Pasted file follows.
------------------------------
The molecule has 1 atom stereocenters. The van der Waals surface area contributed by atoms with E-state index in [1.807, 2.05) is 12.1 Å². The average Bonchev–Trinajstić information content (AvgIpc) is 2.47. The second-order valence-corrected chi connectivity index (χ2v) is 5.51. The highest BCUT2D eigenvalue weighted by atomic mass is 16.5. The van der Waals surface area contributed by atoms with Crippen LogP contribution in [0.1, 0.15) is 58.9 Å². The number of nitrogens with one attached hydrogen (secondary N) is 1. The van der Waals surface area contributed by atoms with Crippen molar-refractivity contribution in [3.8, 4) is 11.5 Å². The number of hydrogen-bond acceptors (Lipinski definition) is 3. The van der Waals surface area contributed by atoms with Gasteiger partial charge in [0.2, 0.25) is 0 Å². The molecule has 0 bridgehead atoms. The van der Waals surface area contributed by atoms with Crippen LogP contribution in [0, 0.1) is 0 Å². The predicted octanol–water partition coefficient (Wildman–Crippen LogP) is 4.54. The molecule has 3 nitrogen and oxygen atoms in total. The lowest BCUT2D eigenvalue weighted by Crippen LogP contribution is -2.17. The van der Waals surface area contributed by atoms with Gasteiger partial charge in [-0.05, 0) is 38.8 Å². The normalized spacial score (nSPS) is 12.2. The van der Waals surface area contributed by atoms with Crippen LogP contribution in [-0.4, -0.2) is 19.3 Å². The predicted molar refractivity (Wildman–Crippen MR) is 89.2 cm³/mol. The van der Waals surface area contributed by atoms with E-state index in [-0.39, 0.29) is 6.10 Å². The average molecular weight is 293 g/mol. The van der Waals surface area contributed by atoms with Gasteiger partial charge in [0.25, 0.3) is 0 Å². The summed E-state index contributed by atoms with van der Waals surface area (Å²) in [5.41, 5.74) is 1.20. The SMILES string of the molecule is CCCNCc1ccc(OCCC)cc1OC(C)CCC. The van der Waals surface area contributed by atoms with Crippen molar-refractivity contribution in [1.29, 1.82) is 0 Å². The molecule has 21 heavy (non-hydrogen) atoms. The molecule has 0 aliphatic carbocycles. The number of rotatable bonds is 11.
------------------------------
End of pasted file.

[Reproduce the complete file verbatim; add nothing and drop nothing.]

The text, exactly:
The molecule has 1 atom stereocenters. The van der Waals surface area contributed by atoms with E-state index in [1.807, 2.05) is 12.1 Å². The average Bonchev–Trinajstić information content (AvgIpc) is 2.47. The second-order valence-corrected chi connectivity index (χ2v) is 5.51. The highest BCUT2D eigenvalue weighted by atomic mass is 16.5. The van der Waals surface area contributed by atoms with Crippen LogP contribution in [0.1, 0.15) is 58.9 Å². The number of nitrogens with one attached hydrogen (secondary N) is 1. The van der Waals surface area contributed by atoms with Crippen molar-refractivity contribution in [3.8, 4) is 11.5 Å². The number of hydrogen-bond acceptors (Lipinski definition) is 3. The van der Waals surface area contributed by atoms with Gasteiger partial charge in [0.2, 0.25) is 0 Å². The molecule has 0 bridgehead atoms. The van der Waals surface area contributed by atoms with Crippen LogP contribution in [0, 0.1) is 0 Å². The predicted octanol–water partition coefficient (Wildman–Crippen LogP) is 4.54. The molecule has 3 nitrogen and oxygen atoms in total. The lowest BCUT2D eigenvalue weighted by Crippen LogP contribution is -2.17. The van der Waals surface area contributed by atoms with Gasteiger partial charge in [-0.05, 0) is 38.8 Å². The normalized spacial score (nSPS) is 12.2. The van der Waals surface area contributed by atoms with Crippen LogP contribution in [-0.4, -0.2) is 19.3 Å². The predicted molar refractivity (Wildman–Crippen MR) is 89.2 cm³/mol. The van der Waals surface area contributed by atoms with E-state index in [-0.39, 0.29) is 6.10 Å². The average molecular weight is 293 g/mol. The van der Waals surface area contributed by atoms with Gasteiger partial charge in [0.25, 0.3) is 0 Å². The summed E-state index contributed by atoms with van der Waals surface area (Å²) in [5.41, 5.74) is 1.20. The SMILES string of the molecule is CCCNCc1ccc(OCCC)cc1OC(C)CCC. The van der Waals surface area contributed by atoms with Crippen molar-refractivity contribution in [1.29, 1.82) is 0 Å². The molecule has 21 heavy (non-hydrogen) atoms. The molecule has 0 aliphatic carbocycles. The number of rotatable bonds is 11.